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World Bank Group Youth Summit 2016: Rethinking education for the new millennium

Jewel McFadden's picture
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Education gives people the skills and tools they need to navigate the world and is crucial to the overall development of an individual and society at large. According to the United Nations Educational, Scientific, and Cultural Organization (UNESCO), every additional year of education can increase a person’s future income by an average of 10 percent in developing, low-income countries.

The Youth Summit was established in 2013 by the World Bank Group to provide a platform for the concerns of youth and empower young people to promote their ideas on development. The 2016 Youth Summit will connect youth with experts from the international development community, private sector, government, and academia with the objective of engaging views, ideas, and debate to rethink the future of education.

Youth Summit 2016: Rethinking Education for the New Millennium takes place November 14-15 from   8 a.m. to 6 p.m. at the World Bank Headquarters in Washington, DC.

In addition to plenary sessions, the Youth Summit will feature a competition for passionate youth to demonstrate their innovative ideas to transform education. Education systems around the world are failing to provide young people with the skills they need to fully realize their potential. Challenges are numerous and complex – there is no one-fits-all solution. The purpose of the competition is to task young people to solve the problems that matter to them in order to build the future they want.

Hands-on workshops facilitated by lauded education specialists will center on the following topics:
  • Innovation and Technology in Education: The digital revolution has transformed modern life by revolutionizing industries and jobs, disrupting political systems, and radically altering how individuals relate with the world and each other. The millennial generation, the first to grow up immersed in digital technologies, is best equipped to answer the key question: How can the technologies that have so successfully disrupted industry after industry help generate new value in education?
  • Skills for the New Economy: Almost 300 million 15 to 24-year-olds are not working. As we transition into an era where machines will perform complex tasks, what skills should schools teach? How can reforms in education and training help the young generation adapt to the new economy and overcome the epidemic of youth unemployment?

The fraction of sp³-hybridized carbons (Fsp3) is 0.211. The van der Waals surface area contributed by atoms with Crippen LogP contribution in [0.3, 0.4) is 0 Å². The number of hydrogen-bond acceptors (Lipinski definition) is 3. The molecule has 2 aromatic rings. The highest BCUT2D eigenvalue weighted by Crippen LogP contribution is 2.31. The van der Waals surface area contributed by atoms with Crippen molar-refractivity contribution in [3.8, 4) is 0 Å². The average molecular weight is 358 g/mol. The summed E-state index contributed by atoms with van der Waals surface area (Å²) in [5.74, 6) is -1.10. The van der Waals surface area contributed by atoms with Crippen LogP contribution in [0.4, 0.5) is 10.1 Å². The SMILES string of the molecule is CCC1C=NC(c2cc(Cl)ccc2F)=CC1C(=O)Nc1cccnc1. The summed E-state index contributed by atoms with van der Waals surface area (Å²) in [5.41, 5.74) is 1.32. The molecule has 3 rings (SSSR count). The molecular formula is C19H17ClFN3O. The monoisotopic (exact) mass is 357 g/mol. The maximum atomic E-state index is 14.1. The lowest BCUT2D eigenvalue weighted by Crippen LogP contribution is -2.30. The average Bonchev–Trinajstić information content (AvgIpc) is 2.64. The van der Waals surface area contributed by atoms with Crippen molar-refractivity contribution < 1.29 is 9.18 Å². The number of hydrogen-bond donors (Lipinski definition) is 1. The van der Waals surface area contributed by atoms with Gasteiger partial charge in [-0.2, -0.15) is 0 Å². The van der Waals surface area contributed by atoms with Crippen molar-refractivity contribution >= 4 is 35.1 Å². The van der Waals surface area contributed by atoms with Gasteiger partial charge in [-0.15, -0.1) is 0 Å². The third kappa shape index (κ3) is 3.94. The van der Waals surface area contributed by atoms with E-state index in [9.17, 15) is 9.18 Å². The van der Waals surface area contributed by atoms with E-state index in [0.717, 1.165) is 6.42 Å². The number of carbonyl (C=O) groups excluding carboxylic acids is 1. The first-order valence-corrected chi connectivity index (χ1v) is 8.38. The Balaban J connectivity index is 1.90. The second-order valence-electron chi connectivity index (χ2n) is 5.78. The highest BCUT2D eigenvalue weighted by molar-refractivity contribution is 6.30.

• Gender Equality in Education: Research has shown that lower education for females is correlated with higher maternal and infant mortality, worse child nutrition, and higher rates of HIV/AIDS. Equal opportunities cannot develop from a biased education system. How can we expand the promise of a quality education to all children, regardless of gender?
  • Education in Crisis Zones: Nearly one in four of the world’s school-aged children – 462 million – now lives in 35 countries affected by crises, including an estimated 75 million children who are in desperate need of educational support. How can and should education adapt to the extreme conditions that these children endure?
A full agenda including speakers will be released closer to the event date. This year’s Youth Summit coincides with International Education Week (IEW), an opportunity to celebrate the benefits of international education and exchange worldwide.

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For more information about the Youth Summit 2016, including the full schedule of events, visit: www.worldbank.org/en/events/2016/08/22/youth-summit-2016

To watch Youth Summit 2016 via livestream, visit http://live.worldbank.org/wbg-youth-summit

For general inquiries about the Youth Summit, contact: [email protected]

To see the success of last year's Youth Summit, visit http://documents.worldbank.org/curated/en/998081470632452685/pdf/107501-REVISED-WBG-Youth-Summit-2015-Completion-Report.pdf

 

Comments

Submitted by Faith Nelima on

I was very inspired this year by the high level of innovation and determination especially from those who come from crisis zones and still manged as youth to come up with sustainable solutions to problems facing their communities.

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